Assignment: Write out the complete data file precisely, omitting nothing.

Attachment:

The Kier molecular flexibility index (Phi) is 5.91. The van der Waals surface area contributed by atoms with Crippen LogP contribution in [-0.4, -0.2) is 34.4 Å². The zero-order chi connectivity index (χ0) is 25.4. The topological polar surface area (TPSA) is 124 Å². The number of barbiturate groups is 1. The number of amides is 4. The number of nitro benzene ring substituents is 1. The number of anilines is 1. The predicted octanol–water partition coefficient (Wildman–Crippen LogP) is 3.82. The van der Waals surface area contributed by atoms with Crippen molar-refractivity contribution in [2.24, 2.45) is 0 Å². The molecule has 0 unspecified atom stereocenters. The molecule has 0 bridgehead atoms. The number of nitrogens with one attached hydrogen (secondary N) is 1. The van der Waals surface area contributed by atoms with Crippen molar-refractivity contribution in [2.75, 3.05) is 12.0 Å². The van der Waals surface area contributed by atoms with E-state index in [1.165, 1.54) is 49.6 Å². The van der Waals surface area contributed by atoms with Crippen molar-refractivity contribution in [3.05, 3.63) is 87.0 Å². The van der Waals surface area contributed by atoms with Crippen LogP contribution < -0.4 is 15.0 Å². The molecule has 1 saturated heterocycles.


The Kier molecular flexibility index (Phi) is 5.91. The van der Waals surface area contributed by atoms with Crippen LogP contribution in [-0.4, -0.2) is 34.4 Å². The zero-order chi connectivity index (χ0) is 25.4. The topological polar surface area (TPSA) is 124 Å². The number of barbiturate groups is 1. The number of amides is 4. The number of nitro benzene ring substituents is 1. The number of anilines is 1. The predicted octanol–water partition coefficient (Wildman–Crippen LogP) is 3.82. The van der Waals surface area contributed by atoms with Crippen molar-refractivity contribution in [2.24, 2.45) is 0 Å². The molecule has 0 unspecified atom stereocenters. The molecule has 0 bridgehead atoms. The number of nitrogens with one attached hydrogen (secondary N) is 1. The van der Waals surface area contributed by atoms with Crippen molar-refractivity contribution in [2.75, 3.05) is 12.0 Å². The van der Waals surface area contributed by atoms with E-state index in [1.165, 1.54) is 49.6 Å². The van der Waals surface area contributed by atoms with Crippen molar-refractivity contribution in [3.05, 3.63) is 87.0 Å². The van der Waals surface area contributed by atoms with Crippen LogP contribution < -0.4 is 15.0 Å². The molecule has 1 saturated heterocycles.